Thanksgiving Special – A Rustic Italian Feast

This week, I’m sharing three different menus to help you create your perfect Thanksgiving feast.

Whether you and your family are hungry for traditional New England fare, a five course French bistro dinner or a rustic Italian feast, I’ve decided the turkey is sacrosanct  but the rest of the dishes are fair game. I’ll be doing a bit of mixing and matching and taking dishes from all three of these menus. Feel free to do the same!

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Now this is the dinner I would serve if my family didn’t insist on classic or close to classic New England dishes.

Antipasti – a salad to start!
Fall is mushroom season in Italy. My salad of Mixed Greens and Roasted Mushrooms will make a great start to your Thanksgiving dinner.

Move on to the main event!
Many Italians would move onto a pasta course but I prefer to keep it simple. I suggest you combine a beautiful fall risotto with, what else, the Roast Turkey. Feel free to keep the Cranberry Sauce on your menu but skip the stuffing. Roasted Butternut Squash Risotto will be the perfect side dish for your turkey. Complete the main course with Stir-fried Leafy Greens.

For a sweet finish!
It’s not quite Tiramisu but White Chocolate & Cranberry Trifle is creamy and delicious and, well, let’s just call it a distant cousin

The Game Plan

Now:
If you haven’t done it yet, order the turkey!

Saturday morning before Thanksgiving:
Finalize your menu, gather your recipes and make your shopping list. Check it twice. Pick up any and all nonperishable items and everything with a long expiration date at the supermarket and farm stand.

Sunday or Monday:
Find 15 or 20 minutes to make the Cranberry Sauce and the vinaigrette for the salad.

Tuesday:
Set the table and pull out your serving dishes.

Wednesday:
It’s Thanksgiving Eve, time to move into high gear. Check and double check your lists and head to the store. Pick up the fresh turkey, perishables, flowers and anything you forgot on Saturday.

Make the White Chocolate & Cranberry Trifle.

Roast the squash for the risotto. Cool, cover and store in the refrigerator.  Grate the Parmigiano-Reggiano for the risotto.

Wash and bag the leafy greens.

Turkey Day:
First thing in the morning, roast the mushrooms and onions for the salad. Your menu may have its roots in the north of Italy but the house will smell warm and homey … just like Thanksgiving. Cool and slice the mushrooms, cover and store in the refrigerator. Cool and cover the onions. Remove from the refrigerator about 30 minutes before serving or reheat to warm but not hot. Toast the walnuts, cool, cover and store at room temperature.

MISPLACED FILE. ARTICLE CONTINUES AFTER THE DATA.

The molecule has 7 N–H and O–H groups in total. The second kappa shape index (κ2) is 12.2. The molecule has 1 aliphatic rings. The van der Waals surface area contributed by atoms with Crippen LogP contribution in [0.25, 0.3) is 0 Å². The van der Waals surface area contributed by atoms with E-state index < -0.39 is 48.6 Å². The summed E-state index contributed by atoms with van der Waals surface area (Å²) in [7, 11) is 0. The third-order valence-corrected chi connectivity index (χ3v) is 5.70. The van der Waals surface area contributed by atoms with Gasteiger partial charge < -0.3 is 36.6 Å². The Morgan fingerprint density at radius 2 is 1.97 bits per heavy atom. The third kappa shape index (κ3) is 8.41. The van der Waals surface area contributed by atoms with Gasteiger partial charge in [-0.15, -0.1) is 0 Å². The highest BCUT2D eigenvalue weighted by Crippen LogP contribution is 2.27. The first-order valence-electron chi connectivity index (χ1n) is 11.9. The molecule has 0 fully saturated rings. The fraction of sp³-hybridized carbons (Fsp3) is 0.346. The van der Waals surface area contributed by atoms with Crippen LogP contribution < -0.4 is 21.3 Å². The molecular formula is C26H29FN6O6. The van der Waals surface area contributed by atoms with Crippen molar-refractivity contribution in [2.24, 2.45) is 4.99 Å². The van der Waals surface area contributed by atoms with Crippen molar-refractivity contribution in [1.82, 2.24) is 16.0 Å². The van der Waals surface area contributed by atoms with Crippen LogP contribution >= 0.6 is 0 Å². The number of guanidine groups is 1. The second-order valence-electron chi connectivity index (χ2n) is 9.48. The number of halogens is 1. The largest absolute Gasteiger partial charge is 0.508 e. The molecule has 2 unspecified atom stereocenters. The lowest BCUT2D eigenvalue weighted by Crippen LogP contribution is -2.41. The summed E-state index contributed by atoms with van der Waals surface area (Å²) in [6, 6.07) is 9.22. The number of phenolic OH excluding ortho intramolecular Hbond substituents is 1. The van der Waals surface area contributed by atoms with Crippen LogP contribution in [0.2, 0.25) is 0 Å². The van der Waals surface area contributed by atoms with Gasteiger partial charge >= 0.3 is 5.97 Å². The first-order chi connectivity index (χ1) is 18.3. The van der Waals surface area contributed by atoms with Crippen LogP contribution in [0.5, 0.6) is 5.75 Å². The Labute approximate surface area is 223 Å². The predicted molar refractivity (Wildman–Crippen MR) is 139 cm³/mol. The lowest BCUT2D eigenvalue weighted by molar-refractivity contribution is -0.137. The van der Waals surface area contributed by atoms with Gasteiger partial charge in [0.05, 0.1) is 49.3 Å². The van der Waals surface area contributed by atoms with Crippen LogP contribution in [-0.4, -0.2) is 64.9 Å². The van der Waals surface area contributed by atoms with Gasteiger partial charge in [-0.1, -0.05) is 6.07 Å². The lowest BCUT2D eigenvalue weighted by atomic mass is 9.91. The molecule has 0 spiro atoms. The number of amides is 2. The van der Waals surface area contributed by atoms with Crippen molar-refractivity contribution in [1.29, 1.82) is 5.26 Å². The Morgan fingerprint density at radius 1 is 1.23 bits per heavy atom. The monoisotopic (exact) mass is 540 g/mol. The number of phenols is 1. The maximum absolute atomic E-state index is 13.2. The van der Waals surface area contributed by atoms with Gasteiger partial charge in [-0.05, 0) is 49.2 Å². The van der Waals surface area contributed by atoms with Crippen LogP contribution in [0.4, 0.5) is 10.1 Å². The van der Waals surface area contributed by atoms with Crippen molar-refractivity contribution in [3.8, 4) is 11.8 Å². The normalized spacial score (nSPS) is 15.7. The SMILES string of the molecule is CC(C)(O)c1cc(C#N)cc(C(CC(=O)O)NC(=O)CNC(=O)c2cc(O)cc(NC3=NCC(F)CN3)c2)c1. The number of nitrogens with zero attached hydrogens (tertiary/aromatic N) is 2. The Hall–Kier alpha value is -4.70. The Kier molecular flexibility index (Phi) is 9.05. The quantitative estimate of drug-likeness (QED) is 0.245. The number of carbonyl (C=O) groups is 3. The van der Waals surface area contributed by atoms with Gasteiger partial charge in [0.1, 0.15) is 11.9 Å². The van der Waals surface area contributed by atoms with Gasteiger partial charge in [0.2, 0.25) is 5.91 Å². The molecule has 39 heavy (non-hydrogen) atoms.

If you haven’t already, check your recipes and, based on your dinner hour, list the start times for each and every dish. If you haven’t already, think about assigning tasks to friends and family. Your foodie friends will be happy help to pitch in.

About a half hour before it’s time to shove the turkey into the oven, remove it from the refrigerator. Quarter a lemon or orange and onion and put them in the turkey’s cavity. Tie and truss the bird. Do not forget to remove the neck and bag of giblets from the turkey’s cavity.

While the turkey roasts, make broth for the gravy with the turkey neck and giblets.

When the turkey has finished roasting, remove it from the oven and let it rest for about thirty minutes before carving. Make the giblet gravy and keep it warm. Or better yet, I suggest you forget the flour and roux and make a giblet sauce instead.

Cook the garlic and chili flakes for the Leafy Greens over very low heat and then remove from the heat and set aside.

Carve the turkey and cover it to keep warm.

Start making the risotto. Whether you are having a cozy dinner in your farm kitchen or a more formal affair in the dining room, you can make risotto for Thanksgiving, And no, you do not have to stir it constantly! It can simmer by itself why you enjoy your salad. I cheat little and, instead of 1/2 cup, I add the stock about 1 cup at a time. I use a timer and add stock and stir about every five minutes. Sometimes I lower the heat to slow the risotto down and then finish it quickly on medium-high heat to keep it from getting mushy. When the risotto is almost finished, stir-fry the greens in the chili-garlic oil. If you are a relaxed group, especially if you are doing a kitchen Thanksgiving, just slow it down and start the risotto after the salad course.

Toss the mixed greens with vinaigrette and plate the salad on a large platter or individual plates. Dinner is served! If you’ve got a large group, serve family style. It won’t take forever to get everyone served, if you pass two platters or bowls of everything. Start dishes at both ends and in the middle of the table. Relax and enjoy. A rustic Italian feast celebrates la dolce vita or the good life. Take your time between courses and let the conversation and laughter flow.

Bon appétit and Happy Thanksgiving!

For a complete list of and links to all the recipes on this blog Click Here!!

What are you cooking for Thanksgiving? I’d love to hear from you! Let’s get a conversation going. To make a comment, just click on Comments below.

Want more? Click here for more seasonal menus! In addition, I hope that you will take a minute to learn about my philanthropic project Eat Well-Do Good. © Susan W. Nye, 2011

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